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Doing as the Romans Do - Walking the Wall

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"When you arise in the morning, think of what a precious privilege it is to be alive - to breathe, to think, to enjoy, to love." - Marcus Aurelius (Roman Emperor)

Foodie moment

We saw a sign for one pound curries at a pub on the way to our accommodation in Carlisle and they were really nice! You can't beat a one pound dinner!

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Cultural moment

The British love to go waking, whether its for a week long holiday making their way along the length of Hadrian's wall, or on a Sunday afternoon. It is a much more popular pass time here than back in Australia. Whilst 'tramping' in Scotland and England we also learnt one of the nicest things about the UK walking culture is that everyone says 'Hello' as they walk past. It can sound a little repetitive when you pass a large group, but it develops a lovely sense on community and makes you feel part of something, even if you're on your own.

Wow moment

On the long drive from Fort Augustus down to Northern England, we stopped briefly in Stirling to check out the castle. A pretty town set along a steep hill leads up to the Stirling castle sitting on the top of the hill. The nearby Old Town Cemetery gives amazing views over the town and the castle, a great photographic opportunity!

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Hadrian's wall was constructed by the Roman army, construction begin in 122 AD. It originally formed a border across the North of England stretching from one coast to the other, and was built to keep out those savage Northerners (otherwise known as the Scots!). Nowadays most of the wall has been demolished but there are still some parts that are intact, and these are the ones we visited. The countryside surrounding the walls is wild and barren, and we could see why the Roman guards on wall duty would have dealt with the difficulties of exposure, temperature and boredom! Hiking the walls is breathtaking, both because of the up hills and just the enormity of the history we were seeing.

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What we learnt today

Whilst at Hadrian's wall, we visited the Roman Army Museum, which ended up being one of the best museums we have visited on this trip. It covered the make up of the Roman army and the life of a Roman soldier on the front line of Emperor Hadrian’s formidable British frontier. There were many Roman artefacts, costumes, re-enacted stories from soldiers point of views and a great 3D movie that showed reconstructions of the Roman garrisons and fortresses along Hadrian's Wall.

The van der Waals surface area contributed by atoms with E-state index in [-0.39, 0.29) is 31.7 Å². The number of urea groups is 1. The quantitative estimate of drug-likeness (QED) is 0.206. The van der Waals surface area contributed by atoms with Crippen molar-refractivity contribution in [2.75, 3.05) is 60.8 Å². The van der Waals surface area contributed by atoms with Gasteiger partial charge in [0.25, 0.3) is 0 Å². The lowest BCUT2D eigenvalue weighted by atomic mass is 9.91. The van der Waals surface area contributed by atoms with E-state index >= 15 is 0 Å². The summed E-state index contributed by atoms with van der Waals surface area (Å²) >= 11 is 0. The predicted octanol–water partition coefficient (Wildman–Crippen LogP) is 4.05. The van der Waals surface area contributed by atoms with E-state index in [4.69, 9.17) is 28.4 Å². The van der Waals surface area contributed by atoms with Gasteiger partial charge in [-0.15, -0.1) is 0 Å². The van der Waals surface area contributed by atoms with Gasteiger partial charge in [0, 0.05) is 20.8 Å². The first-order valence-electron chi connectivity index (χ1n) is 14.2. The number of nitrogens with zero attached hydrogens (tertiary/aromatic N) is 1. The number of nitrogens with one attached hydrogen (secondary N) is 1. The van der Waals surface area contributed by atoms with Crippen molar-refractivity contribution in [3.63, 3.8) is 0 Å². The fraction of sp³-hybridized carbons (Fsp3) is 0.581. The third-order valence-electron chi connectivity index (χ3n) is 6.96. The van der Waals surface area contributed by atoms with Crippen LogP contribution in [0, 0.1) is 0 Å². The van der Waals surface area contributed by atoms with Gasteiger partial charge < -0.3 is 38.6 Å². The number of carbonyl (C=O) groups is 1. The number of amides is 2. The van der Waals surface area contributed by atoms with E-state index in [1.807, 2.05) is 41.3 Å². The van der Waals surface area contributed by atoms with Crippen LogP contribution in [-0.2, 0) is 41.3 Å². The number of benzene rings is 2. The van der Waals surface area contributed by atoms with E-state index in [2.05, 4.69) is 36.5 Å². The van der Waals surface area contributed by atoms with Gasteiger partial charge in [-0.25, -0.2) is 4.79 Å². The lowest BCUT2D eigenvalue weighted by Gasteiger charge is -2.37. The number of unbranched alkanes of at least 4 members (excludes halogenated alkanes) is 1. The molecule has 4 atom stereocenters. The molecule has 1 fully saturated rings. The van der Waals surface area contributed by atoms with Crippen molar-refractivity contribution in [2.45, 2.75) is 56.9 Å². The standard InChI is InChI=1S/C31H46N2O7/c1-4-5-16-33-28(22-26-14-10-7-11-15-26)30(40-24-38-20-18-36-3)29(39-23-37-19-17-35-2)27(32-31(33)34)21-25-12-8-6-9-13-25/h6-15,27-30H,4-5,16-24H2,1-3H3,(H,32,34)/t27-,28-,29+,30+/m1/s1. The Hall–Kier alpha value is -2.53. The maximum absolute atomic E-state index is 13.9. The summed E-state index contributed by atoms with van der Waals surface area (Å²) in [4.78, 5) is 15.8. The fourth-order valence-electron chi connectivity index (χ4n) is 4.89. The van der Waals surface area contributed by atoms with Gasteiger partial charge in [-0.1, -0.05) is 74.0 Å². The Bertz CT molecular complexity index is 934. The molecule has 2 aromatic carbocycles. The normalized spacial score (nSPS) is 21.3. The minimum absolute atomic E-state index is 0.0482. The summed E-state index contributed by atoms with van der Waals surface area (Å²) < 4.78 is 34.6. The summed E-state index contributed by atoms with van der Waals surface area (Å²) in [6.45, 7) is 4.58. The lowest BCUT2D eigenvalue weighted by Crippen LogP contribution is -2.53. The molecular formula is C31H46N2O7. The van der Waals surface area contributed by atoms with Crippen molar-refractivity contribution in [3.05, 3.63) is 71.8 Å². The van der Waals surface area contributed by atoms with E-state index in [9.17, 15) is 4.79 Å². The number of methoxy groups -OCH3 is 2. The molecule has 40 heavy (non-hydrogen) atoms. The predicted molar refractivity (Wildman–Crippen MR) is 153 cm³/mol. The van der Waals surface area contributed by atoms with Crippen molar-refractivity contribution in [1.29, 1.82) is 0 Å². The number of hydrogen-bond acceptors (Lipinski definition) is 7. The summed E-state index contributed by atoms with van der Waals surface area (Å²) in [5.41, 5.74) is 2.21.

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The Roman army was made up of many sections, beginning with the individual soldier of either Roman background or men taken captive from previous battles (known as Auxiliaries). These formed group of centuries, cohorts and legions which totalled 5,400 soldiers. The leaders of centuries are called Centurions and the leader of the entire legion is called a Legatus Legionis. It was this structure of rank that contributed to the Romans success.

The Auxiliaries are enemy soldiers that join the Roman army by capture. These soldiers are chosen by showing a particular expertise in battle such as the expert archers of eastern Europe. The Auxiliary armies are similar but separate to the group of the main Roman army and are usually sent to battles far away from their home country to prevent bias or favouritism of their homeland.

Many men joined the army because of its enticing rewards. The main being that after 25 years of service a soldier could retire, receive Roman citizenship (if not already), be given his own piece of land within the empire and benefits for himself and his future family. However the tough life and high risk of death while serving in the army prevented many men from ever lasting the full 25 years.

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Posted by travellinglise 08:59 Archived in England Tagged scenery hadrians_wall Comments (0)

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